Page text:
There are cities where art is king, where the contemporary scene is such that it is easy to find resources as an emerging artist. And then there are places, plenty of them, where the contemporary scene is all but non-existent. Such was the case for Peter Dickinson, a contemporary artist and curator in Bath, England. Bath, as a world heritage city, had no shortage of classical and ancient art and artifacts, but there was little room for contemporary artists to reach out to the community and network with each other. So Dickinson, along with three colleagues from the art world, began reaching out to bars.
The concept was simple, find spaces that would allow the four artists to run evenings of art lecture and discussion. They landed at The Raven in the center of Bath, renowned for its excellent beer and pies. This reputation meant that the bar would have easy foot traffic drawing in visitors to what has come to be known as Artbar.
Five years later, Artbar is thriving. On the third Tuesday of every month, crowds gather to listen to experts from across the arts speak about their experience, to talk shop with one another, and, of course, to imbibe a little.
Artbar is a symbiotic relationship. While the bar itself may bring in a foundational crowd, the presence of Artbar acts as an additional draw pulling in more customers for the bar. Artbar events are open to the public and take place regardless of who happens to be in the room. This can make for interesting situations when it comes to those unaware they were arriving at an art event, but this dynamic makes it all the more interesting.
From humble beginnings, Artbar has become a fixture of the Bath arts scene. In a city devoted to ancient and classical art, the monthly meetups provide a much-needed outlet for contemporary artists.
The Artbar concept can be applied in virtually any city where there is a need for such things. The best first step is to gather founding collaborators and begin approaching local establishments. Highlight the potential to draw in additional customers on these nights and use Artbar as a model for your pitch.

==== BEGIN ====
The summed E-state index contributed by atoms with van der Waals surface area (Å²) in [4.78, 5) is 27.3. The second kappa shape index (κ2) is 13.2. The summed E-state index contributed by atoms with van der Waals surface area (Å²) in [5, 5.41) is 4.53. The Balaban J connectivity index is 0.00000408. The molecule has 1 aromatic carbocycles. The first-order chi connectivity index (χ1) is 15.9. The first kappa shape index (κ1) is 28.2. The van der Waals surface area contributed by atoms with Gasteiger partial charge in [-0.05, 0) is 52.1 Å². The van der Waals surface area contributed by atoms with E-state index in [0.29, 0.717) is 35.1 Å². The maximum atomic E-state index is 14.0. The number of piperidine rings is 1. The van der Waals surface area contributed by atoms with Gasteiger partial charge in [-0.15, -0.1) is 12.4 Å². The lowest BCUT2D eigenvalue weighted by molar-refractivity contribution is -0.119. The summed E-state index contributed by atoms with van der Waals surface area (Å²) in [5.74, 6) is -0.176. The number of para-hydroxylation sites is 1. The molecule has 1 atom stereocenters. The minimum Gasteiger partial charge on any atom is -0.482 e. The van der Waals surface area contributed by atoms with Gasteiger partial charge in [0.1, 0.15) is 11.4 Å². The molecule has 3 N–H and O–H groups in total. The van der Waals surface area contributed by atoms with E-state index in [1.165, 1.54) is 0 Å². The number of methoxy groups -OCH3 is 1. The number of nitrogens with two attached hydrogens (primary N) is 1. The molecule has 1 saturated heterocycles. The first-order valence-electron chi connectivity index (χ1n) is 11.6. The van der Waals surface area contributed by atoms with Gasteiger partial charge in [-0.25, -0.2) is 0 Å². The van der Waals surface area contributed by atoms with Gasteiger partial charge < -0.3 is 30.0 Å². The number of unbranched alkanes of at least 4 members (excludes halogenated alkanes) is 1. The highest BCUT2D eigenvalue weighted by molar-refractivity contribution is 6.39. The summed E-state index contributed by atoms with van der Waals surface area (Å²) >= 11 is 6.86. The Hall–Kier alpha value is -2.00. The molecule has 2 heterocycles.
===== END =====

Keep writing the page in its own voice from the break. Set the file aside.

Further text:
Seek out presenters, including yourself and the other founding members of your burgeoning arts collective. Try to schedule six to eight weeks of presentations to get started, that way you have enough time to let your collective gain some momentum. As your art night grows, begin reaching out to presenters outside your core group.
Bath’s Artbar brings in presenters from the international art scene. Often the perspective they offer blows apart long-held notions about how the art world works. Artbar also brings in guests from outside the visual art world. One very notable presenter was Clive Deamer, one-time drummer for Portishead and Robert Plant, and recently on tour with Radiohead. Dickinson describes the hot summer evening when Deamer set up his drum kit in the close quarters that are The Raven’s second floor and, with windows open to the world, lay into the drums, talking the crowd through his practice.
Artbar is not a funded event. It is a combination of the goodwill of the pub itself and the awareness that Artbar is drawing in more patrons that keep the event going. Guest speakers are usually known in some way to the wider network of the event and are asked to present free of charge. This model makes the collective a true community effort. No one individual is cashing in on this, rather the entire event is predicated on the concept of collective and communal effort.
In general, it is the four founding members of Artbar who book presenters. Dickinson goes on to say though that they rely on the community of participants to suggest presenters for the team to reach out to and to bring them in themselves when they can. Additionally, after five years Artbar has a standing reputation that helps bring in more presenters and a bigger crowd.
When starting a collective like Artbar, it is important to take the long view. In the beginning you will work with limited resources in terms of who you can reach out to. Given time and patience, and with good exposure and management, your collective will grow and gain a reputation allowing for expansion of your presenter pool and a broader audience base.
Dickinson knows well that in order to achieve success in the art world, it is imperative to reach out to the community. Making connections is key, it is important not to exist in a bubble. He also realizes that, despite a lot of romanticizing, the arts are a competitive field. As an independent artist, building your network and your own brand as an artist are critical components. Founding an arts collective is not only a great way to broaden your network, it can also serve to bolster your reputation within the community.